Month: July 2015

7 Notes on Kuala Lumpur

Overlooking the city from the Petronas Towers skybridge

Overlooking the city center from the Petronas Towers skybridge

For over a month now I’ve been living outside of Kuala Lumpur, Malaysia’s capital and largest city. Before arriving, I had very few pre-conceived notions about Malaysia. I knew about the Twin Towers and I had heard there were lots of other tall buildings here. But other than that, my knowledge was very limited.

Here are seven random things that have struck me since I’ve been here.

  1. It’s hot and humid
    Like much of Southeast Asia, it’s hot here. And humid. Because it’s so close to the equator, the temperature remains remarkably constant year-round with highs of around 87 to 92 degrees every day. This makes deciding what to wear an easy choice.
  2. No visa requirement for Americans
    The lack of paperwork required to enter Malaysia made the arrival process quick and smooth.
  3. Predominantly Muslim country
    I arrived in Kuala Lumpur on the first full day of Ramadan, the Muslim holy month when people fast from sunrise to sunset. Since the majority of the population is Muslim, this means a lot of restaurants were closed during the day and the food court at the local mall was deserted.
  4. Mix of cultures
    There are significant Chinese and Indian minorities in Malaysia, which is reflected in the cuisine. I have heard that the different ethnic groups don’t interact much socially, but I haven’t noticed any strict separations.
  5. People are respectful and mild mannered
    From my interactions around town and at CrossFit, people are polite and generally welcoming.
  6. Lots of cats
    There seems to be a high number of cats here, both as pets and strays. There are not as many dogs, however, because Muslims view dogs as unclean.
  7. “Don’t be a pain, stay in your lane”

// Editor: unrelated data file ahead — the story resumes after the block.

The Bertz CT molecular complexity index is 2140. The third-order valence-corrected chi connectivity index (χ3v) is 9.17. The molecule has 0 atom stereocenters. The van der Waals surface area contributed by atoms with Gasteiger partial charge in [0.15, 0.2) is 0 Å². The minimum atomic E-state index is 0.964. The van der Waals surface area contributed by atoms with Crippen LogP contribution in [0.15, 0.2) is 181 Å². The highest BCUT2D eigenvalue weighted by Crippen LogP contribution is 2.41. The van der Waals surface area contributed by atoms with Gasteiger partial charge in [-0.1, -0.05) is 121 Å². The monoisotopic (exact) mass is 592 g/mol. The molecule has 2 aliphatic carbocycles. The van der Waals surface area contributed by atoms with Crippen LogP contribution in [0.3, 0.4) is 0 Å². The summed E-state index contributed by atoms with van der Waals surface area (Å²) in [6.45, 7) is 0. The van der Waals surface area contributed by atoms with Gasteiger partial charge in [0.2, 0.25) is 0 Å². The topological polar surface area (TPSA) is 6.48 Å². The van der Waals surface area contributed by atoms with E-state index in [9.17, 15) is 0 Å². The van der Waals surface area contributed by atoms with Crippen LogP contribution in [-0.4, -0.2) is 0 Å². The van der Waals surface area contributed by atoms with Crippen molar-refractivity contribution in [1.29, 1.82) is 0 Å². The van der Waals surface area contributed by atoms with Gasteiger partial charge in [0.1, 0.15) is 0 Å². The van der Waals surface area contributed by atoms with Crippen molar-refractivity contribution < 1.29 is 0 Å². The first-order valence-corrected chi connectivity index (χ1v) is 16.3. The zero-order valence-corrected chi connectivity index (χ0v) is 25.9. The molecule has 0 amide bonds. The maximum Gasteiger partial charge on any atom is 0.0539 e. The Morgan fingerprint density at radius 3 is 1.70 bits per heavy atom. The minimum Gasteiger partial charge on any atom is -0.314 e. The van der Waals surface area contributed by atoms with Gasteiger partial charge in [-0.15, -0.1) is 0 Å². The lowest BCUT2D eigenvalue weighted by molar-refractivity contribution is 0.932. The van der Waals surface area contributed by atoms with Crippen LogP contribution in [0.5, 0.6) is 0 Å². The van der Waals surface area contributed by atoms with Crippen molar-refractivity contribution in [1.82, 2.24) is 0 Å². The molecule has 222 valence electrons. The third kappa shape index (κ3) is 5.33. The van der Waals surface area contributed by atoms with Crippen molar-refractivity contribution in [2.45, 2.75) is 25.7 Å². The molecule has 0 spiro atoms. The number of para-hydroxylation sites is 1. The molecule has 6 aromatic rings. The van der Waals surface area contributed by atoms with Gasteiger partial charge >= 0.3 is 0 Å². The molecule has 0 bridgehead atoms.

Like in many other countries, traffic can be a problem here. Although the main roads are nice and wide, they can be very windy and other drivers sometimes seem oblivious to the cars around them. The radio even runs public service announcements encouraging drivers to stay in their lane and not to tailgate. Also, because of the historical British influence, people drive on the “other” side of the road, which took this Yankee some time to get used to.

Commuting in Ho Chi Minh City

My motorbike in Saigon

My motorbike in Saigon

Last month I spent 12 days in Vietnam’s biggest city – Ho Chi Minh City, also known as Saigon. It was great to see the other major city in Vietnam after living in Hanoi for three months at the beginning of the year.

Saigon definitely seems more “Americanized” than Hanoi, with plentiful fast food places and chain stores. But it also has a strong Vietnamese character, with lots of local places to eat great Vietnamese food – including my personal favorite, pho.

The preferred mode of transport in Saigon is the motorbike. I was able to rent a bike for 500,000 Vietnamese dong (about $23) for one week. The rental service even dropped off and picked up the motorbike from my Airbnb apartment – very convenient!

The video below shows what it’s like to ride through the streets of this southern Vietnamese metropolis. It follows the route from near my apartment in District 3 to a Starbucks in District 1. As you can see, it’s a very vibrant city and without a doubt one of the top spots to visit Southeast Asia.